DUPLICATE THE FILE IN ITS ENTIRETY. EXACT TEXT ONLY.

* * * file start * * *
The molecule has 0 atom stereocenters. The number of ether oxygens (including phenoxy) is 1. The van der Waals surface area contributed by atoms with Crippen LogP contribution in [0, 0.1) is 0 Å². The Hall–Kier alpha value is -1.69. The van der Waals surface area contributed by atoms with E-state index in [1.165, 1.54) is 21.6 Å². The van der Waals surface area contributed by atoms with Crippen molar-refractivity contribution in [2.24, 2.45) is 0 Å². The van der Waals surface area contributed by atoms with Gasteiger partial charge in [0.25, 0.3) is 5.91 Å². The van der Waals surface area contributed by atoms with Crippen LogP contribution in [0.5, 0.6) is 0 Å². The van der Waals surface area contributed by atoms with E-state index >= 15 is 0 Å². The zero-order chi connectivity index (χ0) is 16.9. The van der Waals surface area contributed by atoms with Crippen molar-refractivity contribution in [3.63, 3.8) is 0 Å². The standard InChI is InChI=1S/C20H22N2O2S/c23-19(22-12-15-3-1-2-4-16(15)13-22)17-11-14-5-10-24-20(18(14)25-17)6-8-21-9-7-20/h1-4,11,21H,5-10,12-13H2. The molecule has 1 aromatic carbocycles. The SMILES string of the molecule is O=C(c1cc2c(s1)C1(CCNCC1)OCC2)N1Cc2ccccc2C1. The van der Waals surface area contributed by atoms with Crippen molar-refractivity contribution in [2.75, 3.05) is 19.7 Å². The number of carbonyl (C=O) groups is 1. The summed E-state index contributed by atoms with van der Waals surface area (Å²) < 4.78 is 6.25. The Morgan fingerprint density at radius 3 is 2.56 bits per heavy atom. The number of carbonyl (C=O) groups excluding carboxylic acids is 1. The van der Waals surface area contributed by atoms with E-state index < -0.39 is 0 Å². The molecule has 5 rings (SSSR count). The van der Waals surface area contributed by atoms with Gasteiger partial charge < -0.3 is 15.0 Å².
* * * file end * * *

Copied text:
The molecule has 0 atom stereocenters. The number of ether oxygens (including phenoxy) is 1. The van der Waals surface area contributed by atoms with Crippen LogP contribution in [0, 0.1) is 0 Å². The Hall–Kier alpha value is -1.69. The van der Waals surface area contributed by atoms with E-state index in [1.165, 1.54) is 21.6 Å². The van der Waals surface area contributed by atoms with Crippen molar-refractivity contribution in [2.24, 2.45) is 0 Å². The van der Waals surface area contributed by atoms with Gasteiger partial charge in [0.25, 0.3) is 5.91 Å². The van der Waals surface area contributed by atoms with Crippen LogP contribution in [0.5, 0.6) is 0 Å². The van der Waals surface area contributed by atoms with E-state index >= 15 is 0 Å². The zero-order chi connectivity index (χ0) is 16.9. The van der Waals surface area contributed by atoms with Crippen molar-refractivity contribution in [3.63, 3.8) is 0 Å². The standard InChI is InChI=1S/C20H22N2O2S/c23-19(22-12-15-3-1-2-4-16(15)13-22)17-11-14-5-10-24-20(18(14)25-17)6-8-21-9-7-20/h1-4,11,21H,5-10,12-13H2. The molecule has 1 aromatic carbocycles. The SMILES string of the molecule is O=C(c1cc2c(s1)C1(CCNCC1)OCC2)N1Cc2ccccc2C1. The van der Waals surface area contributed by atoms with Crippen molar-refractivity contribution in [2.75, 3.05) is 19.7 Å². The number of carbonyl (C=O) groups is 1. The summed E-state index contributed by atoms with van der Waals surface area (Å²) < 4.78 is 6.25. The Morgan fingerprint density at radius 3 is 2.56 bits per heavy atom. The number of carbonyl (C=O) groups excluding carboxylic acids is 1. The van der Waals surface area contributed by atoms with E-state index < -0.39 is 0 Å². The molecule has 5 rings (SSSR count). The van der Waals surface area contributed by atoms with Gasteiger partial charge < -0.3 is 15.0 Å².